EBV is associated with a number of rare lymphoproliferations and malignancies of T cells and NK cells, all of which have an extremely poor prognosis. Two of the major obstacles to our understanding of how EBV causes these diseases are the lack of any system to reliably infect the T cells or NK cells with EBV and the lack of a reliable assay to examine the EBV-positive malignant cells ex-vivo.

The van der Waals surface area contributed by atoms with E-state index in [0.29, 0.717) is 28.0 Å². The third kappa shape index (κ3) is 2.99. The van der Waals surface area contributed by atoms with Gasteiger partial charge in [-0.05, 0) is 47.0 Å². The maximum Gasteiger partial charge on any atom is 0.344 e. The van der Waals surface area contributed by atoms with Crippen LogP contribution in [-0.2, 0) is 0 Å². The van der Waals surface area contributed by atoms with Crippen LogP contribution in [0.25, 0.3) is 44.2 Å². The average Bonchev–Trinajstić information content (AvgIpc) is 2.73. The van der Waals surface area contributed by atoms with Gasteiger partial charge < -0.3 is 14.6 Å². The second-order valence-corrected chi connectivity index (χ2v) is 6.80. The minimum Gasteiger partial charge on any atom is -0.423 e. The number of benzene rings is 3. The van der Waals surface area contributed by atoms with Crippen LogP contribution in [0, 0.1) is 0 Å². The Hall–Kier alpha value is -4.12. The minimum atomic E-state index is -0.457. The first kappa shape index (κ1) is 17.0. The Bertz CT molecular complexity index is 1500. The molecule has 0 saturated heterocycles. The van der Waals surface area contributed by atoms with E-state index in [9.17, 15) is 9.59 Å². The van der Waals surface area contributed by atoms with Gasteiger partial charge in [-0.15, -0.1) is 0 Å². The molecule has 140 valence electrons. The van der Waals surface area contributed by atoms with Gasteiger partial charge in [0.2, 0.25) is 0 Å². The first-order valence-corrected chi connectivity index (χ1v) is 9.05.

We have recently developed a system of infecting primary T/NK cells with EBV, which is critical for our understanding of how EBV drives these diseases. Using this system we can begin to address the fundamental questions including: (1) Identification of the viral glycoproteins essential for EBV entry into T/NK cells. There is increasing academic interest in the development a prophylactic vaccine against EBV. Thus identification of differences in viral glycoproprotein usage between the B cells, epithelial cells and T/NK cells will be critical to the success of any vaccination programme. (2) Identification of the roles played by the virus and the microenvironment in driving EBV-associated T/NK cell diseases. We have no idea of how EBV initiates and drives these diseases or indeed how EBV contributes to the resistance to conventional chemotherapeutics, but this is essential if we are to identify novel therapeutic targets. We have also established an RNA-Flow assay which identifies the EBV infected (pre) malignant cells and analyses the cells for expression of multiple cell-surface and intracellular markers in a flow-cytometry-based format.